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A brainstem circuit for phonation and volume control in mice

Veerakumar, A;Head, JP;Krasnow, MA;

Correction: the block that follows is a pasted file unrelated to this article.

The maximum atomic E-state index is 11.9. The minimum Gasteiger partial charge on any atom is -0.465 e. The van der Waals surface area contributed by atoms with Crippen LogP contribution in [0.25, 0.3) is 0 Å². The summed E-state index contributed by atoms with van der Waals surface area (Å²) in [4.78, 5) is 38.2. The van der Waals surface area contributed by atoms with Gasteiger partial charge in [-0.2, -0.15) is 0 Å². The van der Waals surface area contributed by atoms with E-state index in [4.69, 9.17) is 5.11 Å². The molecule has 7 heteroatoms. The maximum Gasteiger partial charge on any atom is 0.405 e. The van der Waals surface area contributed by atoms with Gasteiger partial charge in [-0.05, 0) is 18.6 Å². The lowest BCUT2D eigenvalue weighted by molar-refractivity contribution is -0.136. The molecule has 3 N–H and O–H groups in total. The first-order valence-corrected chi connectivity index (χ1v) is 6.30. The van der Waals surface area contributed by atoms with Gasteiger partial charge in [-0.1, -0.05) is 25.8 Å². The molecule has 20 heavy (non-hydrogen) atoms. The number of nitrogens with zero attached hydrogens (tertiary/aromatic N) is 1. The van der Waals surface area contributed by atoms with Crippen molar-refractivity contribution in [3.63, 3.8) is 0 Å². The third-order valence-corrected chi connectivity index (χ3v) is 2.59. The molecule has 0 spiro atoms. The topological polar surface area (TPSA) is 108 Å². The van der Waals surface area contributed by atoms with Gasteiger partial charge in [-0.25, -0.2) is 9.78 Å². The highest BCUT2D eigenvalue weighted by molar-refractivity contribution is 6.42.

Mammalian vocalizations are critical for communication and are produced through the process of phonation, in which expiratory muscles force air through the tensed vocal folds of the larynx, which vibrate to produce sound. Despite the importance of phonation, the motor circuits in the brain that control it remain poorly understood. In this study, we identified a subpopulation of ~160 neuropeptide precursor Nts (neurotensin)-expressing neurons in the mouse brainstem nucleus retroambiguus (RAm) that are robustly activated during both neonatal isolation cries and adult social vocalizations. The activity of these neurons is necessary and sufficient for vocalization and bidirectionally controls sound volume. RAm Nts neurons project to all brainstem and spinal cord motor centers involved in phonation and activate laryngeal and expiratory muscles essential for phonation and volume control. Thus, RAm Nts neurons form the core of a brain circuit for making sound and controlling its volume, which are two foundations of vocal communication.